Wearever’s reusable incontinence underwear features an innovative sewn-in pad that functions as well as, if not better than, any adult diaper.

Its Unique-driTM absorbent technology works in three layers: the top layer lets liquid in; the middle layer moves liquid out to the edges of the fabric so it doesn’t pool and, therefore, resists bacteria growth and odor; and the urethane bottom layer prevents leak-through so that the moisture is contained within the undergarment.

The Wearever line also eliminates the discomfort and loss of dignity that can come with adult diapers. The women’s panties look and feel just like traditional underwear. There are even stylish solutions like women’s lace panties or comfortable cotton styles.

Even better: Wearever products are also less expensive, saving the average user nearly $500 a year compared to alternatives like adult diapers or pads.

Wearever’s washable, reusable underwear options are better for your wallet, better for the earth and better for your wardrobe. You don’t even need to think about the consistent noise of a diaper crinkling, the rough feel on skin, or the frequent trips to the store for disposable diapers anymore.

With Wearever, incontinence doesn’t have to change your active lifestyle or day to day routine any longer!

Giveway:  Wearever is offering two Friend for the Ride readers a three-pack of their lace panties pictured above. For a chance to win, simply enter a comment by September 5. Winners will be chosen using a random integer generator.  (Consider entering for a friend or relative.)  Read more about the panties here:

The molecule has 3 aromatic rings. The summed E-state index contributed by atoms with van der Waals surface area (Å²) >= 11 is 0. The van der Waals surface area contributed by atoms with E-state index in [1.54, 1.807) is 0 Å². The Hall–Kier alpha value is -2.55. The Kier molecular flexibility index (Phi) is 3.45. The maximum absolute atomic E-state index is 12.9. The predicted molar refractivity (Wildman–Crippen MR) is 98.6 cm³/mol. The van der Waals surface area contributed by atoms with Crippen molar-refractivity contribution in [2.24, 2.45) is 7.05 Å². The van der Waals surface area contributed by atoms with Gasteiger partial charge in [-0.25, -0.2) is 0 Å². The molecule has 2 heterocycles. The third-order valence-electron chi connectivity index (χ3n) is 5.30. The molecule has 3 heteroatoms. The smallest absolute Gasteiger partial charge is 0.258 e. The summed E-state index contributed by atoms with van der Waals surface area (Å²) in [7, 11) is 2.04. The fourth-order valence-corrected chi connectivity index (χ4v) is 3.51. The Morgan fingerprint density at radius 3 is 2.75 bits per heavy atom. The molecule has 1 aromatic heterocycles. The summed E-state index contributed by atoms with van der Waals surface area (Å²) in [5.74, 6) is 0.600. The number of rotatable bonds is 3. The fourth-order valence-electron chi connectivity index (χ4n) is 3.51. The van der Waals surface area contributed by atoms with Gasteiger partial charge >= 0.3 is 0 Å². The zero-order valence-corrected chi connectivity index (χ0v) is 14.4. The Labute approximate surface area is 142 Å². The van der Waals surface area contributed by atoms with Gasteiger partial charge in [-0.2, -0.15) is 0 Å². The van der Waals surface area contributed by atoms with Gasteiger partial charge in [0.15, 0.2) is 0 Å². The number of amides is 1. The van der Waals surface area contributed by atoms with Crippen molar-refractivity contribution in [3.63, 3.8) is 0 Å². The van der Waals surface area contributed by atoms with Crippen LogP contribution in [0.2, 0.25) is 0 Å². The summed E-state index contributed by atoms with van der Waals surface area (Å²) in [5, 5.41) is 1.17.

Wearever image

Wearever offers comfortable, quality, affordable and stylish apparel solutions for everyday health and wellness concerns. To learn more, visit   



Mandy Harrell is the brand manager for Wearever.


Guest Post: Urinary Incontinence Stop Me? No Way!

A guest post by writer and blogger Lisa Winkler.  I asked Lisa to write this post in response to a comment she made on a Friend for the Ride post, Prolapse: Fix It with Duck Tape?  Thanks, Lisa!

About the time I started running—in my mid-40—I started leaking.  The situation gradually got worse. Much more than the slight trickle after a cough or sneeze, I’d return from a run soaked through.  I ran with a group of women, usually early Saturday mornings, about 6-8 miles.   I remember when the leader, a marathon runner, invited everyone for a post-run brunch to celebrate her birthday. I drove to her house, where the run would begin and end, followed by the brunch party. I packed a change of clothes. After the run, I couldn’t wait to get into the bathroom to change. Everyone else stayed in her athletic clothes. The host didn’t care if our sweaty bottoms sat on her dining room chairs. But I knew better.